The problems with Microsoft Official Curriculum (MOC)


Murat Yildirimoglu



I am an MCSE and MCT and have been delivering MOC courses for more than 4 years. In this time, I have observed some problems with MOC. MOC is an invaluable source for technical subjects. But it is not the best  training source. Their pedagogical structure is very weak. Let me explain why I find them pedagogically weak:


1)   1)    Every subject covered in the training process should give information about the following two components:

a-   a-    Why do we have a such and such technological component? For example, why do we need DHCP?

b-   b-    How do we configure such a component? For example, how do we set up a DHCP server? How do we configure DHCP scopes? How do we configure a DHCP client?

The students should understand the necessity of the component first and mechanism to deploy that mechanism second. The MOC frequently violates these simple rules. MOC gives very very detailed information but not in a structured way. The students can’t easily configure what happens, why there is such a mechanism, why do we need it at all.


2)   2)    The MOC must reflect the real life. For example, the DNS domain names in the current MOC end with .msft. What does it stand for? It is nonsense. The students can’t see a parallelism to the real life. Domain names should end with .com, or .gov., or org, that is, with the suffixes coinciding with the real life counterparts. Also the structure of the MOC must reflect the real life experiences. For example, if the MOC is about the Exchange Server, the subjects must be covered as to reflect the real life procedures. In the real life, when you set up a messaging system, you install the messaging server first (Exchange Server). Then you create the recipients (mailboxes, distribution lists, custom recipients etc.). Third, you configure the client side (Outlook;You add an Exchange Server service to the Outlook profile). At this stage you have a working messaging system; a server and a couple of clients. At this point the students should enjoy the product’s capabilities. Fourth, you connect the messasing system to the Internet. At this stage you configure DNS records and Internet Mail Service Connector. The sites structure in Exchange Server 5.5 and administrative and routing groups structure in Exchange 2000 Server  should come after these steps.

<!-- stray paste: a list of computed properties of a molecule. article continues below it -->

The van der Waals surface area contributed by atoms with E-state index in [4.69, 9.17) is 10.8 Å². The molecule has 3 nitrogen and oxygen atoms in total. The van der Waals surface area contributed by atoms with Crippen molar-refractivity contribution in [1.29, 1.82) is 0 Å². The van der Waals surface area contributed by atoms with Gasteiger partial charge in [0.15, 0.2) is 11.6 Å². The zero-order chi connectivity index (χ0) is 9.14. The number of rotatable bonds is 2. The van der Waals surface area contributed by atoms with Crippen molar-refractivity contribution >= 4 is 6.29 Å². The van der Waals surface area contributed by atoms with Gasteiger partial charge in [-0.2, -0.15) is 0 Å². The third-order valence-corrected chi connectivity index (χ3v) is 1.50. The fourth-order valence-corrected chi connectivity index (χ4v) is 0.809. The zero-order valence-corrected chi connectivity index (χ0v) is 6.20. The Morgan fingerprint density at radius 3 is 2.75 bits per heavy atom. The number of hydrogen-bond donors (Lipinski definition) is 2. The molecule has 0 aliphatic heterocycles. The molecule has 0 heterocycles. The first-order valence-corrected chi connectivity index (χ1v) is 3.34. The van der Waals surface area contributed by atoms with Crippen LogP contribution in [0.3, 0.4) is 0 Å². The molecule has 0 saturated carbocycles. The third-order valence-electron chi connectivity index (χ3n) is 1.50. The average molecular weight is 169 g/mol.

When we consider the above criteria, the worst course, in fact a nightmare,  is the Exchange Server 5.5 Series-Design and Implementation, course number 973. The module titles of the course and the order of them reflect all the bad practices I described above:


Module 1: Microsoft Exchange Server Architecture

Module 2: Designing a Microsoft Exchange Organization

Module 3: Installing Microsoft Exchange Server

Module 4: X.400 and X.500 Concepts

Module 5: Intrasite Server Communication

Module 6: Intersite Server Communication

Module 7: Site Connector

Module 8: X.400 Connector

Module 9: Multisite Message Routing and Selection

Module 10: Directory Replication

Module 11: Public Folder Replication

Module 12: Microsoft Exchange Server Integration with the Internet

Module 13: Internet Mail Service

Module 14: Internet News Service

Module 15: Internet Client Access Protocol

Module 16: Lightweight Directory Access Protocol

Module 17: Outlook Web Access


Another bad course, another horror story  is Deploying and Supporting Microsoft Systems Management Server 2.0, course number 828. This course is also challenging the simple pedagogical rules stated above. The unnecessary labs, or unnecessary procedures in the labs, artificially complex course structure make this course a torture as it is.


So, how do I deliver these courses? Of course, mixing and matching all the modules according to my rules, not according to the irrational MOC.


Murat Yildirimoglu